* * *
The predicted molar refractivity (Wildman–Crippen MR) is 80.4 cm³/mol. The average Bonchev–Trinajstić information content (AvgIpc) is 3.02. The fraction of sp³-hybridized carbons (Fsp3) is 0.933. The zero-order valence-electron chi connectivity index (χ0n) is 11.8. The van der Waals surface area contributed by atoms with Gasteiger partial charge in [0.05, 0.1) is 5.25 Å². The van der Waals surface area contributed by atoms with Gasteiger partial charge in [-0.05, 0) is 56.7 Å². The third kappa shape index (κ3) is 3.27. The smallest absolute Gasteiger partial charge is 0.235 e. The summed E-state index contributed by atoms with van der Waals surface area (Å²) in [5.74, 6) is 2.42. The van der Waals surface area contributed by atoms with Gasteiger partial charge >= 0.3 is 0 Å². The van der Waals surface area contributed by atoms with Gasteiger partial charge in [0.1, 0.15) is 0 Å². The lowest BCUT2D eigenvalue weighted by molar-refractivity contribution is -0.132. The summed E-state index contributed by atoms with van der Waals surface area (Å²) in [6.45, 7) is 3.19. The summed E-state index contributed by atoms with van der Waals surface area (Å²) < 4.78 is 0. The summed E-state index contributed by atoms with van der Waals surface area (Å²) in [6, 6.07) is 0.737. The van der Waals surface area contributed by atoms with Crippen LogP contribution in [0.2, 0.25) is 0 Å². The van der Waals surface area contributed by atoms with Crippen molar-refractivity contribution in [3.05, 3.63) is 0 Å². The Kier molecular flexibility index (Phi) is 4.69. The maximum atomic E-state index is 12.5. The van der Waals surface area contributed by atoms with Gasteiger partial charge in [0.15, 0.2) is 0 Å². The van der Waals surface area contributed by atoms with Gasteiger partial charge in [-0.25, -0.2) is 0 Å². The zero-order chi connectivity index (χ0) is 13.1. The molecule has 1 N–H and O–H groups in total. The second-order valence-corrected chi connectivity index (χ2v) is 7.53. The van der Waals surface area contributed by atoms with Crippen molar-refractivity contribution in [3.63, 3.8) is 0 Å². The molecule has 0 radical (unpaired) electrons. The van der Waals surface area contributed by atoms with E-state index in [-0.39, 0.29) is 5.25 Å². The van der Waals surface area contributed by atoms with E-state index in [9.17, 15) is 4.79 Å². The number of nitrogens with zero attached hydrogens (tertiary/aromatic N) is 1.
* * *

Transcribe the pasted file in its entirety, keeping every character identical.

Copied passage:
The predicted molar refractivity (Wildman–Crippen MR) is 80.4 cm³/mol. The average Bonchev–Trinajstić information content (AvgIpc) is 3.02. The fraction of sp³-hybridized carbons (Fsp3) is 0.933. The zero-order valence-electron chi connectivity index (χ0n) is 11.8. The van der Waals surface area contributed by atoms with Gasteiger partial charge in [0.05, 0.1) is 5.25 Å². The van der Waals surface area contributed by atoms with Gasteiger partial charge in [-0.05, 0) is 56.7 Å². The third kappa shape index (κ3) is 3.27. The smallest absolute Gasteiger partial charge is 0.235 e. The summed E-state index contributed by atoms with van der Waals surface area (Å²) in [5.74, 6) is 2.42. The van der Waals surface area contributed by atoms with Gasteiger partial charge >= 0.3 is 0 Å². The van der Waals surface area contributed by atoms with Gasteiger partial charge in [0.1, 0.15) is 0 Å². The lowest BCUT2D eigenvalue weighted by molar-refractivity contribution is -0.132. The summed E-state index contributed by atoms with van der Waals surface area (Å²) in [6.45, 7) is 3.19. The summed E-state index contributed by atoms with van der Waals surface area (Å²) < 4.78 is 0. The summed E-state index contributed by atoms with van der Waals surface area (Å²) in [6, 6.07) is 0.737. The van der Waals surface area contributed by atoms with Crippen LogP contribution in [0.2, 0.25) is 0 Å². The van der Waals surface area contributed by atoms with Crippen molar-refractivity contribution in [3.05, 3.63) is 0 Å². The Kier molecular flexibility index (Phi) is 4.69. The maximum atomic E-state index is 12.5. The van der Waals surface area contributed by atoms with Gasteiger partial charge in [0.15, 0.2) is 0 Å². The van der Waals surface area contributed by atoms with Gasteiger partial charge in [-0.25, -0.2) is 0 Å². The zero-order chi connectivity index (χ0) is 13.1. The molecule has 1 N–H and O–H groups in total. The second-order valence-corrected chi connectivity index (χ2v) is 7.53. The van der Waals surface area contributed by atoms with Crippen molar-refractivity contribution in [3.63, 3.8) is 0 Å². The molecule has 0 radical (unpaired) electrons. The van der Waals surface area contributed by atoms with E-state index in [-0.39, 0.29) is 5.25 Å². The van der Waals surface area contributed by atoms with E-state index in [9.17, 15) is 4.79 Å². The number of nitrogens with zero attached hydrogens (tertiary/aromatic N) is 1.